Season 2 of Oxygen’s competition reality series, The Glee Project, premiered June 5th showcasing a diverse cast of new contenders.

This season’s cast includes a blind African American man, a disabled woman, a bi-racial trans man, a lesbian, and in all, four people of color, making the show one of the most diverse on television at the moment. In the casting call competition, contestants will sing, dance, and act their way to the top for a role on Fox’s popular series Glee.

Throughout Glee’s three seasons, the musical comedy-drama has tackled issues of sexuality, suicide, and typical teenage woes, and The Glee Project hopes to do the same by embracing a cast reflective of the actual show. Last season’s runner up, Alex Newell, gained the role of Wade Adams/ Unique, a transgender student from a rival glee club. The role was the first of such on Glee to highlight a transgender person and an African American.

Recently the POTUS, NAACP, rappers, and countless others have jumped on the ‘We love the gays’ bandwagon expressing their approval of same sex marriage. And while Glee and The Glee Project serve as a platform for LGBTQ visibility, it is questionable whether the writers are genuinely striving to shift visibility or simply just exploiting it.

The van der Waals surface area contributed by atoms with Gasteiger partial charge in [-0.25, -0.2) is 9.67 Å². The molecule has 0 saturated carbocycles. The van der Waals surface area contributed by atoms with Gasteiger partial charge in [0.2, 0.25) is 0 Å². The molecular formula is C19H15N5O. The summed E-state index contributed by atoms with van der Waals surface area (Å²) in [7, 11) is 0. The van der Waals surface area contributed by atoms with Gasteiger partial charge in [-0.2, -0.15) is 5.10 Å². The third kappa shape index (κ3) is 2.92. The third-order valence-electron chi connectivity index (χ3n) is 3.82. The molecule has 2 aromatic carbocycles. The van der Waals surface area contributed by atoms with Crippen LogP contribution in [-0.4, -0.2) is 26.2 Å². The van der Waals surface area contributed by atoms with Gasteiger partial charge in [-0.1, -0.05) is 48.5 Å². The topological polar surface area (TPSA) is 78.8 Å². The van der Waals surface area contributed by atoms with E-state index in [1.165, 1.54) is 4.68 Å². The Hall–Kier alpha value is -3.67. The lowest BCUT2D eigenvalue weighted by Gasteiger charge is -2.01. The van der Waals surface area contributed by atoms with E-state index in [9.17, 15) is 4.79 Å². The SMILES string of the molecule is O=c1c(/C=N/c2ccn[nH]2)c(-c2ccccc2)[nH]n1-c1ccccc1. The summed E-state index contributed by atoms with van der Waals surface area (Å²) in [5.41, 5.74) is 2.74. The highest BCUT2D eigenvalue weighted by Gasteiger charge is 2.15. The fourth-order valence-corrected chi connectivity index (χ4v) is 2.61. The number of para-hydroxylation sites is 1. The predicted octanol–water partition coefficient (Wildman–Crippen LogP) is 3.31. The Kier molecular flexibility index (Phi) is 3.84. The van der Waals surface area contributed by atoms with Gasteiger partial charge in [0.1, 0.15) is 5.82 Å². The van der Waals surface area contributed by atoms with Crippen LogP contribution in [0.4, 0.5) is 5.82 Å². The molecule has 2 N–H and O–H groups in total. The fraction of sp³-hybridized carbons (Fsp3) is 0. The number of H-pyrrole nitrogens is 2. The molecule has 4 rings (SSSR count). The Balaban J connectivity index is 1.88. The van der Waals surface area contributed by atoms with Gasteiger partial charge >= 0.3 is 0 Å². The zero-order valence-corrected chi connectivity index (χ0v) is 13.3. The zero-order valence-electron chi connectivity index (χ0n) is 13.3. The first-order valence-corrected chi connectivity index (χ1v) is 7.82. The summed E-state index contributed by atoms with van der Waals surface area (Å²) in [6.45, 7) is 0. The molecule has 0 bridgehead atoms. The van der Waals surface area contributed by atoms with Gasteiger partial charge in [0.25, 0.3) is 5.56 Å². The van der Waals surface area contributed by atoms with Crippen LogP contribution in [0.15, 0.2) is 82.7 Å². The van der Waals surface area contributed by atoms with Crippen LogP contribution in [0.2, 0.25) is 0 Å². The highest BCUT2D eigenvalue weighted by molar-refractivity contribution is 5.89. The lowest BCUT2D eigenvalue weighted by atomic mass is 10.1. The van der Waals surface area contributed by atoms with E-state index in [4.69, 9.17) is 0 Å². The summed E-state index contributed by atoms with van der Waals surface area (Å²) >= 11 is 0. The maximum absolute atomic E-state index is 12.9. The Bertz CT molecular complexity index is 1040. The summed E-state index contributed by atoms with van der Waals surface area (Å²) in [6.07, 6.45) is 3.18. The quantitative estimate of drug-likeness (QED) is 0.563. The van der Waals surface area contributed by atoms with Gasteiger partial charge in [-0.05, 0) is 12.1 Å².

For sure, since issues of sexuality, gender, and race are not discussed in most schools or households, addressing them through a visual medium has the ability to help people struggling with acceptance. The producers of Glee and The Glee Project appear to handle diversity with compassion and creativity, and have even attempted to intersect issues race, gender, and sexuality.

A Glee episode last season entitled, “I Kissed A Girl,” features Santana, the only queer female character of color, coming out to her abuelita. The conversation includes a mixture of Spanish and English and depicts how Santana’s queer identity intersects with her gender and ethnicity. Such a display of intersectionality is powerful because it reflects the experiences of queer women of color, an experience typically not depicted on prime time television.

Glee and The Glee Project are currently the only prime-time shows working to transform LGBTQ visibility for young people and it is up to us as the viewer to support their efforts. To some, the shows may appear to be overwhelmingly inclusive, but they also reflect our diverse society, proving we are not a monolithic people.

The show airs Tuesdays at 10pm EST on the Oxygen network and is the 4th season of Glee on Fox this fall. Did you catch this week’s episode of The Glee Project last night? What did you think?